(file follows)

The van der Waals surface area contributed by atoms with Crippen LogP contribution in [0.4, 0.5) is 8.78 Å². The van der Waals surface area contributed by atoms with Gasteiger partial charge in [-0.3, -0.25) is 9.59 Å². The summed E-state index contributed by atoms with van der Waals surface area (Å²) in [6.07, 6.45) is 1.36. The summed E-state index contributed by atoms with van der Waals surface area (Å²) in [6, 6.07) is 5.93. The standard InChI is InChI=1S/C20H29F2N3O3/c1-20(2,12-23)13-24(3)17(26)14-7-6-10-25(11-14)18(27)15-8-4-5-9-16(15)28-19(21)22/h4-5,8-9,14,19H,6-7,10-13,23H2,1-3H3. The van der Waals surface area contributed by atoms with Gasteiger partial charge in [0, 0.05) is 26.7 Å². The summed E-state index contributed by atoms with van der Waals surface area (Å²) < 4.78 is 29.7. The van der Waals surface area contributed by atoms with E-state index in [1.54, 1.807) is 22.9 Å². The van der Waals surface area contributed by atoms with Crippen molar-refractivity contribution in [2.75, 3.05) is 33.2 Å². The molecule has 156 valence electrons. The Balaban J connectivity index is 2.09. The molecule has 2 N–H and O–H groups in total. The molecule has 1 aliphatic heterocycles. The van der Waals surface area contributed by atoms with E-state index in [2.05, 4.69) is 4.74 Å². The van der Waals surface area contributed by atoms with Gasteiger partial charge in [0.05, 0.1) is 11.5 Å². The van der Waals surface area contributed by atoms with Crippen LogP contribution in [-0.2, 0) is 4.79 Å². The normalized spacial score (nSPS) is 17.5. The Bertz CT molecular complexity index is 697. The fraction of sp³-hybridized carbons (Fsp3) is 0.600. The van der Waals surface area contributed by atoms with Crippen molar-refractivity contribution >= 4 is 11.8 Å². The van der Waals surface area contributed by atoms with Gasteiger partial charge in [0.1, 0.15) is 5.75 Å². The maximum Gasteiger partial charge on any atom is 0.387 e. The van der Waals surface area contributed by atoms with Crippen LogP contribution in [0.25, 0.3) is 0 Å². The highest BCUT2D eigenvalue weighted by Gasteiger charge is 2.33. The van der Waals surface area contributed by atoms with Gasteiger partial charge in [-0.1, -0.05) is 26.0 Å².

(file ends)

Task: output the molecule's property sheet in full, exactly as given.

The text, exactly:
The van der Waals surface area contributed by atoms with Crippen LogP contribution in [0.4, 0.5) is 8.78 Å². The van der Waals surface area contributed by atoms with Gasteiger partial charge in [-0.3, -0.25) is 9.59 Å². The summed E-state index contributed by atoms with van der Waals surface area (Å²) in [6.07, 6.45) is 1.36. The summed E-state index contributed by atoms with van der Waals surface area (Å²) in [6, 6.07) is 5.93. The standard InChI is InChI=1S/C20H29F2N3O3/c1-20(2,12-23)13-24(3)17(26)14-7-6-10-25(11-14)18(27)15-8-4-5-9-16(15)28-19(21)22/h4-5,8-9,14,19H,6-7,10-13,23H2,1-3H3. The van der Waals surface area contributed by atoms with Gasteiger partial charge in [0, 0.05) is 26.7 Å². The summed E-state index contributed by atoms with van der Waals surface area (Å²) < 4.78 is 29.7. The van der Waals surface area contributed by atoms with E-state index in [1.54, 1.807) is 22.9 Å². The van der Waals surface area contributed by atoms with Crippen molar-refractivity contribution in [2.75, 3.05) is 33.2 Å². The molecule has 156 valence electrons. The Balaban J connectivity index is 2.09. The molecule has 2 N–H and O–H groups in total. The molecule has 1 aliphatic heterocycles. The van der Waals surface area contributed by atoms with E-state index in [2.05, 4.69) is 4.74 Å². The van der Waals surface area contributed by atoms with Gasteiger partial charge in [0.05, 0.1) is 11.5 Å². The van der Waals surface area contributed by atoms with Crippen LogP contribution in [-0.2, 0) is 4.79 Å². The normalized spacial score (nSPS) is 17.5. The Bertz CT molecular complexity index is 697. The fraction of sp³-hybridized carbons (Fsp3) is 0.600. The van der Waals surface area contributed by atoms with Crippen molar-refractivity contribution >= 4 is 11.8 Å². The van der Waals surface area contributed by atoms with Gasteiger partial charge in [0.1, 0.15) is 5.75 Å². The maximum Gasteiger partial charge on any atom is 0.387 e. The van der Waals surface area contributed by atoms with Crippen LogP contribution in [0.25, 0.3) is 0 Å². The highest BCUT2D eigenvalue weighted by Gasteiger charge is 2.33. The van der Waals surface area contributed by atoms with Gasteiger partial charge in [-0.1, -0.05) is 26.0 Å².